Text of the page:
From the well (which is said to heal all manner of ailments), head back to the church and car park passing the farmland as you go. In this farmland a papal bulla was found by the Druhan family in 1941, while they were ploughing their fields. It was once attached to a document given by Pope Martin V (1417-1431) which granted an indulgence to anyone who frequented Our Lady’s Island. In 1607 Pope Paul V also granted indulgences for those who would visit the island during the feast of the Birth of Our Lady or the Assumption. A further grant of indulgences for visitors to the island was given in 1904 by Pope Pius X and the Papal Letter is preserved in the Parochial House.
As you approach the island there is a large sign inviting you to pause, be still and pray. It might seem like a curious suggestion to rest when you will be doing a lot of walking, but the island has a habit of drawing you into its atmosphere of going slowly, reflecting and pausing for silent prayer. The remains of a large tower lean rather precariously to one side, once erected to protect the island and possibly related to the protection of land under the care of Strongbow. A statue of the Blessed Virgin Mary overlooks the scene as you move past the tower towards an area with black covered trays where you can light a candle and say a prayer before you begin to walk the island.
An invitation to prayer
In behind this area is the remains of the foundation of Saint Abban. After Saint Abban’s foundation ceased the mantle was taken on by the Augustinians who had a long association with pilgrimage sites, but particularly with Our Lady’s Island and with Lough Derg. They remained on the site until Cromwell’s forces landed at Wexford in 1649. They burned the castle, pulled down the church, stole the communion vessels and murdered the monks. The same happened at Saint Ibar’s church. Legend tells of a young boy who was praying in Saint Ibar’s church at the time, realized what was happening and snatched the crucifix from above the tabernacle. Running from Cromwell’s men, he made a dash for the island but realized that the men had followed him and he was trapped. In desperation, still holding the crucifix, he started to enter the lake, but was shot and killed. This was thought to be a tall tale until in 1887 a boy by the name of Cogley who was fishing for eels off the end of Our Lady’s Island thought he saw an eel in the muddy shallows. Groping in the mud he felt something hard, and pulling it up from the water realized it was a crucifix. He brought it to Fr Thomas Roche, the then parish priest who had it repaired and restored in Dublin. The crucifix can still be seen today in the Church of the Assumption.
The start of the island walk
From here the pilgrim goes in between two large stones to begin the walk around the island. Traditionally pilgrims were expected to walk around the perimeter of the island in bare feet and in the water. Not only is it cold, but the stones are sharp in places and the mud, thick and deep in others. Today, most people walk on the grassy pathways. As an island pilgrimage it preserves the ancient Irish Christian tradition of doing penance. Sir Robert Southwell, secretary of the State for Ireland in the eighteenth century, recorded some observations at the time regarding the practice of the barefoot and wet-footed penitential pilgrim;
‘If any Lady, through indisposition, be loath to wett her feete, there are omen allowed to doe it for them, they being present and paying half-a-crown for a fee. And this penance is effectual enuffe.’
The Shrine of Our Lady
Along the path there are various spots to stop for a little while and pray, or to contemplate or simply enjoy the peace. On the lake the swans tend to gather in this area and on the far hills a group of wind turbines quietly gather their energy.
A place to pause and pray
As you approach the bottom end of the island you come to the most important area after the holy well. This is the Shrine of Lady’s Island, built in 1900. Originally it was surrounded by a low wall and enclosed with a small gate. The statue of Our Lady sat on top of an altar type structure, but today it has been restructured, and I don’t think its for the better. Now it looks merely like a whitewashed garden ornament. It has a place to sit, but it doesn’t really feel like a shrine anymore. Originally it was used as a point of procession, and at this point prayers and services were held before the procession back to the church.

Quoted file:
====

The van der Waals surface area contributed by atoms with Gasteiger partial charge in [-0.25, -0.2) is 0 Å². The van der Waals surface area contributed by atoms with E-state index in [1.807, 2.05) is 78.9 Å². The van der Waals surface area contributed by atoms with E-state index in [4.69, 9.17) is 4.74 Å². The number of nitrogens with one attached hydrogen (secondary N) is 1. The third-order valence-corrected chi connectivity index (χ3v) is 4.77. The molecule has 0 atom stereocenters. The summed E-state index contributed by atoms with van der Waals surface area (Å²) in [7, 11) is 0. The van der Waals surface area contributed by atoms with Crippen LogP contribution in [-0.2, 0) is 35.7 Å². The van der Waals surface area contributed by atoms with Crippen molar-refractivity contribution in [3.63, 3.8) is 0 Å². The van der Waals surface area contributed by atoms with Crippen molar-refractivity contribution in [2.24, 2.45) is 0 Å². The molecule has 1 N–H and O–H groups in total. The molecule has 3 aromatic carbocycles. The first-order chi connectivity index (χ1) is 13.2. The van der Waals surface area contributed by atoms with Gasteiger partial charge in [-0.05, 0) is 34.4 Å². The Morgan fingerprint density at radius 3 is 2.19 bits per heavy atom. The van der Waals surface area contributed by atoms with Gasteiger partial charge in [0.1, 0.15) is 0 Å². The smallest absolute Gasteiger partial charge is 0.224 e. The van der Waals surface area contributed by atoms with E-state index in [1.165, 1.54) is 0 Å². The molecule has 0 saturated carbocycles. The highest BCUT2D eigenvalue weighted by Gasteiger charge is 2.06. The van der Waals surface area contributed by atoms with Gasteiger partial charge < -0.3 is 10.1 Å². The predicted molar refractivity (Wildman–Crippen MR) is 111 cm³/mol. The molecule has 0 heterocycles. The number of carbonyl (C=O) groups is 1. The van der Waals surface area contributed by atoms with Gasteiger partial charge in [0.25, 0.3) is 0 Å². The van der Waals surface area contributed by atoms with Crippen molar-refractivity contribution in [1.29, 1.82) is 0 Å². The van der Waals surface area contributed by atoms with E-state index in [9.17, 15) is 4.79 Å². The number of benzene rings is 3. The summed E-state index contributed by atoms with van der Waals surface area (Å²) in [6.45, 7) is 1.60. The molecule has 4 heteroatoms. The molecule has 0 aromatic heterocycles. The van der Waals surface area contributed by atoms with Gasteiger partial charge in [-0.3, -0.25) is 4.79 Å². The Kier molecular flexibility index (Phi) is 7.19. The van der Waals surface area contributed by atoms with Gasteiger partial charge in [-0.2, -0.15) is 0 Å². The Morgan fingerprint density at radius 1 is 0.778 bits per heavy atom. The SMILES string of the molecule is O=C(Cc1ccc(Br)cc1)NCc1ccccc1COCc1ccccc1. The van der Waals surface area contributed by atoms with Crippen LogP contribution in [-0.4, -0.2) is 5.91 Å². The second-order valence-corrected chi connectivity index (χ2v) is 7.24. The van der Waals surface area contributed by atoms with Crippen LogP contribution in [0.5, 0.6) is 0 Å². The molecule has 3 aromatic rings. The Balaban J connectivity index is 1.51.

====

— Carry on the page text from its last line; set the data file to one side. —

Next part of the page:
The well on the island
From the shrine pilgrims would make their way back to the church. On the way there you can stop and light another candle and pause for prayer and also pay a visit to a more modern ‘holy well’. This ‘holy well’ is very modern and was most certainly not around in the early 1900’s. It is most likely formed from the run-off from the farmers fields on the flat top above. Signs around the well warn people not to risk drinking from it. It’s a curious well, with no connection to any of the saints associated with the area and so, unlike Our Lady’s Well, is unlikely to have been a baptismal site or a pilgrims starting point for pilgrimage or entry into the church or community. Oddly enough the 2010 state conservation plan identifies this as being the holy well and totally ignores Our Lady’s well as if it wasn’t there! Ultimately though, this well - like some others – is made ‘holy’ by tradition and through the many prayers of the faithful in this place.
The small wooded area
Not far on up from this point is a small wooded area with a seat and a large wooden cross. Even in winter this place is sheltered and amazingly peaceful. It marks a suitable end to a brisk, exposed walk where one can reflect and pray with ease.
Interior of the Church of the Assumption
From here it’s a short walk to the church of the Assumption. Originally the church carried a more simple dedication as the church of Saint Mary. I’m not sure when its dedication changed, but it may have taken place around the time of the addition of a statue of Christ the King to the front of the church, which I am told was around the 1930’s. Inside the church is a little gem. It’s a Gothic revival building designed by Pugin and Ashlin. Some of the original features have been preserved very well and the lighting globes down the church are the best preserved I think I have ever seen.
May our Blessed Lady pray for us. May Saint Ibar and Saint Abban pray for us. May all the saints of God pray for us. May the holy angels befriend us and watch around us to protect us, and may the Lord bless us this day and always.
The paths on the island's edge
If you wish to join others for a pilgrimage to Our Lady’s Island you can check out all the details on their website: www.ourladysisland.ie ,which has lots of information and even some suggested prayers for personal use when visiting the area and it will tell you how to find it.
Fields of gold
How to find it:
From Wexford follow the signs out the N25 for Rosslare until you reach Tagoat. Almost immediately after leaving Tagoat follow the signs for Our Lady’s Island on the right.